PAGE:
With markets preparing for a rise in corporate debt rejig due to Covid-19, regulator SEBI has permitted mutual funds to segregate securities of companies going for debt restructuring
Until now, debt mutual funds could create a side-pocket when at an issuer level there was a credit event. Now the mutual fund industry, which has corporate debt exposure of Rs 3.7 lakh crore, has been given the freedom to separate good and bad assets in their portfolio when a debt issuer portfolio company goes for debt restructuring.
The need for corporate debt restructuring is real, especially in the mid-sized sector. As per the RBI’s announcement dated August 6, a restructuring window will be open only for companies which are under stress due to the pandemic and which were classified as standard, but were not in default for more than 30 days with any lending institution as on March 1, 2020. Several corporates are likely to explore the opportunity to restructure their loans in order to conserve liquidity, especially given the continued weakness in demand amid an economic recession.
Given this scenario where a large number of debt issuing companies, many of whom are in debt MF portfolios, go for debt rejig, SEBI said that the date of the proposal for restructuring of debt received by Asset Management Companies (AMCs) shall be treated as the trigger date for the purpose of creation of segregated portfolio. “Such proposal of restructuring of debt received by AMCs shall be immediately reported to the Valuation Agencies, Credit Rating Agencies, Debenture Trustees and AMFI. AMFI, on receipt of such information, shall immediately disseminate it to its members,” SEBI said.
As per previous norms, an AMC could create a segregated portfolio in a mutual fund scheme in case of a credit event at issuer level including downgrade in credit rating by a SEBI registered Credit Rating Agency (CRA) to ‘below investment grade’, or subsequent downgrades of the said instruments from ‘below investment grade’ etc.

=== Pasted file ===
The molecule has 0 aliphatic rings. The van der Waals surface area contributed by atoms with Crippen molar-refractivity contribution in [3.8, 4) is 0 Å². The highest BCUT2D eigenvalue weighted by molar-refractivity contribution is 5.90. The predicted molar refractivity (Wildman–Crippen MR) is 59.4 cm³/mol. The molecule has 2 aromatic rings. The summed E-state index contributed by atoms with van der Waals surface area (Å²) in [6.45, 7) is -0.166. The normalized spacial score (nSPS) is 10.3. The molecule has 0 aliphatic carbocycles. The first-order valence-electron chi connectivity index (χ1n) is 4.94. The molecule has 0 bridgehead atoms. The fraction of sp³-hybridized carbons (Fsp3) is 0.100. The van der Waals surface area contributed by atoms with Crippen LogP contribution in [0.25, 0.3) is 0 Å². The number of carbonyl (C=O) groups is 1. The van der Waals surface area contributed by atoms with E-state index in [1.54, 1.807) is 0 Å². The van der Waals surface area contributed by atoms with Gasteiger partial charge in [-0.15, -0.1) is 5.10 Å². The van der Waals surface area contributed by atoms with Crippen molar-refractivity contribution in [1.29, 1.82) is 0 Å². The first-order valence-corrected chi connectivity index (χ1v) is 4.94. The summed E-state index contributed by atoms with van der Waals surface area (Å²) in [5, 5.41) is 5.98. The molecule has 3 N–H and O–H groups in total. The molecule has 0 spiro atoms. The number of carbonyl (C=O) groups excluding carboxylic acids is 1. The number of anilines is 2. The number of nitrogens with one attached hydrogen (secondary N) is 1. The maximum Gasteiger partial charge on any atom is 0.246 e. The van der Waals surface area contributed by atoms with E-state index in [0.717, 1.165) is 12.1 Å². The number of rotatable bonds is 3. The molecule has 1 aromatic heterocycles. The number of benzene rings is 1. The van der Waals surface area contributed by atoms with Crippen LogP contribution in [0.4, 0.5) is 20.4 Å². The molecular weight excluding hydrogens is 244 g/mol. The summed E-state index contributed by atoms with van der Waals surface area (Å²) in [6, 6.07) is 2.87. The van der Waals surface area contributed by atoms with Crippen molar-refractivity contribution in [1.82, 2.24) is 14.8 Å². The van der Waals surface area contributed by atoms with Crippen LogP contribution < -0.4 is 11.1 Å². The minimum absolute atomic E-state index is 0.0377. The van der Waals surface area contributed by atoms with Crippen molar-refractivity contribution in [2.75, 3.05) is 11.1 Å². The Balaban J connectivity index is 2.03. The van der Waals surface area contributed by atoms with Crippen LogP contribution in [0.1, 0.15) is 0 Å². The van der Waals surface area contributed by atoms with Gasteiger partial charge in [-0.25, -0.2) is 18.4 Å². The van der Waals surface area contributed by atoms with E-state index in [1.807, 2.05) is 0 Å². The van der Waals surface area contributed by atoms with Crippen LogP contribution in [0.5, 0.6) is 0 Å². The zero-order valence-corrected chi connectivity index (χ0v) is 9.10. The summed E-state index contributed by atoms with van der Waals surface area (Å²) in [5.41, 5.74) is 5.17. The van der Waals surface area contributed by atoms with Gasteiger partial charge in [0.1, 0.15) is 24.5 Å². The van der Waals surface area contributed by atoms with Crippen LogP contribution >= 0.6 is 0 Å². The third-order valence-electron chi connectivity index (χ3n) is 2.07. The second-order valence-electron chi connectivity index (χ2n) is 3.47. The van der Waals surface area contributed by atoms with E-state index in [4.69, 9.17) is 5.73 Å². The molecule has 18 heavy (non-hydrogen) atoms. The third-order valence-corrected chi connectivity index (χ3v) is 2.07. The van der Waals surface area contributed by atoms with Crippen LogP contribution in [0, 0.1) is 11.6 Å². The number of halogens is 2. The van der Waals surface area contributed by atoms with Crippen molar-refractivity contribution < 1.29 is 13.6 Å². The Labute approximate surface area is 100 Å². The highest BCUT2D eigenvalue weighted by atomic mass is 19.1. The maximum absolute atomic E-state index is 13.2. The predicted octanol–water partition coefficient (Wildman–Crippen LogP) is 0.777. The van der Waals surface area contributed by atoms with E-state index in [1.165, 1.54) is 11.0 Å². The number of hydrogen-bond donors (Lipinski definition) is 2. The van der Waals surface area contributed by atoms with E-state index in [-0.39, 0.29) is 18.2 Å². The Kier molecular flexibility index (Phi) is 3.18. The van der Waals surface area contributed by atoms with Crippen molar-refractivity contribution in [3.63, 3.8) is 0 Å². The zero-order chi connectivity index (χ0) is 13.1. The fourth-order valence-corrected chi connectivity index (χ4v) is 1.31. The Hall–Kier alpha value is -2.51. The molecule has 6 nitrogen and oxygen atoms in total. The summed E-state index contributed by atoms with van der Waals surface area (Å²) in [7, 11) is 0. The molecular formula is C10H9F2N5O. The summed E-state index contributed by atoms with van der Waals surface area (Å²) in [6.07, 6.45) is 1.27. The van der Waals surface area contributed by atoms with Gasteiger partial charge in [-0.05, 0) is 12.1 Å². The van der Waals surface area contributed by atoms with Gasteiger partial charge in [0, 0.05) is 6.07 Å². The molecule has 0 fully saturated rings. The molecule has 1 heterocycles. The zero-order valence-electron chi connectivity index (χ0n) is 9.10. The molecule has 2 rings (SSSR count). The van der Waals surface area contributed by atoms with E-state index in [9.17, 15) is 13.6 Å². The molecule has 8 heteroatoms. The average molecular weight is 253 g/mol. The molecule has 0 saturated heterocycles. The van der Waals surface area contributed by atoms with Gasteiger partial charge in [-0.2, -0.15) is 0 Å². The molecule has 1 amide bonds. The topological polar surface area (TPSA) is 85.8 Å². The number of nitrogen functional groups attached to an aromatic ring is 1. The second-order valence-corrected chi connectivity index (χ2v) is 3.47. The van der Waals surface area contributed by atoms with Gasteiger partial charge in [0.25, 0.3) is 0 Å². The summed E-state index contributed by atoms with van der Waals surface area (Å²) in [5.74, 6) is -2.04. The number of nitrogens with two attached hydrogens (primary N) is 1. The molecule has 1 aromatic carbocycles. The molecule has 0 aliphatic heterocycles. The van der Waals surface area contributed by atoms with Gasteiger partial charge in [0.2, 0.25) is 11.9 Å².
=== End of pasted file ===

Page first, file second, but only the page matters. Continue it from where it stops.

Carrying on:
Just a few days ago, SEBI had stated that if the CRA is of the view that the restructuring by the lenders/ investors is solely due to Covid-19 related stress, or is under RBI’s prudential framework for resolution of stressed assets, CRAs may not consider the same as a default event and/or recognise default.
Given that the moratorium announced by the RBI has ended on August 31, and the cash flows of debt issuer companies are taking time to normalize, lenders will quickly thrash out differences and get ahead with debt restructuring plans.
Assume an AMC is informed about a restructuring application of a portfolio company before the due date of repayment. In this scenario, the debt issuer company has not technically defaulted by rejigging its debt. So, the rated entity’s credit profile is unlikely to face any sharp rating action. But, that the company has to go for debt restructuring can be taken trigger for MFs to protect investors.
If debt restructuring is going to trigger side pocketing, does that mean there could be a growing number of side pockets as a large number of investment grade companies may opt for restructuring? It is not just default that is triggering the side pocket event now. This could be negative for investors as you could see a lot of side pockets being created in your debt funds, if the companies go in for restructuring. We will come back with a detailed impact analysis on this issue.
Read the latest SEBI circular here.
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